Office Action from U.S. Appl. No. 14/936,231, dated Jan. 6, 2017, 4 pp. cited by applicant .
Office Action from U.S. Appl. No. 14/936,264, dated Jan. 9, 2017, 7 pp. cited by applicant .
Amendment in Response to Office Action mailed Jan. 9, 2017, from U.S. Appl. No. 14/936,264, filed Apr. 10, 2017, 7 pp. cited by applicant .
Amendment in Response to Office Action mailed Jan. 6, 2017, from U.S. Appl. No. 14/936,231, filed Apr. 6, 2017, 7 pp. cited by applicant .
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Amendment in Response to Final Office Action dated May 2, 2017, from U.S. Appl. No. 14/936,264, filed Jul. 3, 2017, 10 pp. cited by applicant.

Primary Examiner: Laux; David J
Attorney, Agent or Firm: Shumaker & Sieffert, P.A.

Parent Case Text



CROSS REFERENCE TO RELATED APPLICATIONS

This application is a divisional of U.S. application Ser. No. 13/273,805, filed on Oct. 14, 2011, entitled, "DRYER MONITORING," which is incorporated herein by reference in its entirety.
Claims



The invention claimed is:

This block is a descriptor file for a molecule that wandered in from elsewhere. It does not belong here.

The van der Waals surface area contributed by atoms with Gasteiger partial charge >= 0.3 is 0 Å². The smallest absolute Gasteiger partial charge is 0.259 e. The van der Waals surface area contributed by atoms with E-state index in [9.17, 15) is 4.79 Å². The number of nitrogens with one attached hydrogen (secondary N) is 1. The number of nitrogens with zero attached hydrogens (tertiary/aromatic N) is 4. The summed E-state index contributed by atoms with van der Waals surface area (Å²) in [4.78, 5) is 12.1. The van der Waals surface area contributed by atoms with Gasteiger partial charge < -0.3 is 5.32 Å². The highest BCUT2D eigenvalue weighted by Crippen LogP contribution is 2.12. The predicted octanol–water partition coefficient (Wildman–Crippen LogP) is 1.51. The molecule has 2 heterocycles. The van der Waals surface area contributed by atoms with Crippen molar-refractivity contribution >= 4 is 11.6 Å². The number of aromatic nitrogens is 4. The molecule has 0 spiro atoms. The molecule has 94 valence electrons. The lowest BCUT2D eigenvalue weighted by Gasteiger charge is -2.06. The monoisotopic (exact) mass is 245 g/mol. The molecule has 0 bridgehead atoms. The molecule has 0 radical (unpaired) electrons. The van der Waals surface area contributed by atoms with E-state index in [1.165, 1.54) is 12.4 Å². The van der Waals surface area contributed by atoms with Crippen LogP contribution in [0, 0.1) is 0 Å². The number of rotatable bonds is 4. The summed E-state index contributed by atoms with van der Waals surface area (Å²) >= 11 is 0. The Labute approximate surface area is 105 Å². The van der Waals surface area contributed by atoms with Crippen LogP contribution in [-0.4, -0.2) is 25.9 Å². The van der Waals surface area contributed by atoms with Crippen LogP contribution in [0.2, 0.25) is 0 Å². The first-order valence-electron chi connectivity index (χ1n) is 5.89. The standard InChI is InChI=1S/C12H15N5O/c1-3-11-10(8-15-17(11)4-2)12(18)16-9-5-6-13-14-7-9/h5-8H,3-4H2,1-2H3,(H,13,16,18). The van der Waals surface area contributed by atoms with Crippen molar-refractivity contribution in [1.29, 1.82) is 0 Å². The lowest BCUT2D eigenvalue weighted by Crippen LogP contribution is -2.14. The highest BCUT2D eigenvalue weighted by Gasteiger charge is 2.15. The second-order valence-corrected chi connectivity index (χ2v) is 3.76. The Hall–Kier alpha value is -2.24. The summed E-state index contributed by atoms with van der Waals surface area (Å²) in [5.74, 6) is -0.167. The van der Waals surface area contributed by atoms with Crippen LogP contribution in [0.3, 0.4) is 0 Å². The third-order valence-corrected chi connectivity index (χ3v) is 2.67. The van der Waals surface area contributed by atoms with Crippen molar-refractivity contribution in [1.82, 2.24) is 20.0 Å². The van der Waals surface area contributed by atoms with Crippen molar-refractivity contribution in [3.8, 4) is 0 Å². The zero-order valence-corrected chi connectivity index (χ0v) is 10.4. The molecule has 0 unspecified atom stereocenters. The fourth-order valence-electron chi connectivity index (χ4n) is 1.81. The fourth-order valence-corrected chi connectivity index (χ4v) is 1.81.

1. A dryer monitor comprising: a temperature sensor that senses temperature information associated with a dryer cycle of a clothes dryer; a humidity sensor that senses humidity information associated with the dryer cycle; and a controller that calculates an absolute humidity (AH(P)) based on the temperature information and the humidity information, calculates a reference point angle based on the absolute humidity and the temperature information, the reference point angle defined as an angle made by a line from an origin to a point defined by the absolute humidity and the temperature information in an AH(P) versus temperature coordinate space, determines that textiles in the clothes dryer are dry if at least the reference point angle is less than a reference value, and in response to determining that the textiles are dry, at least one of generating a dryness indicator on a user interface of the clothes dryer and turning off the clothes dryer.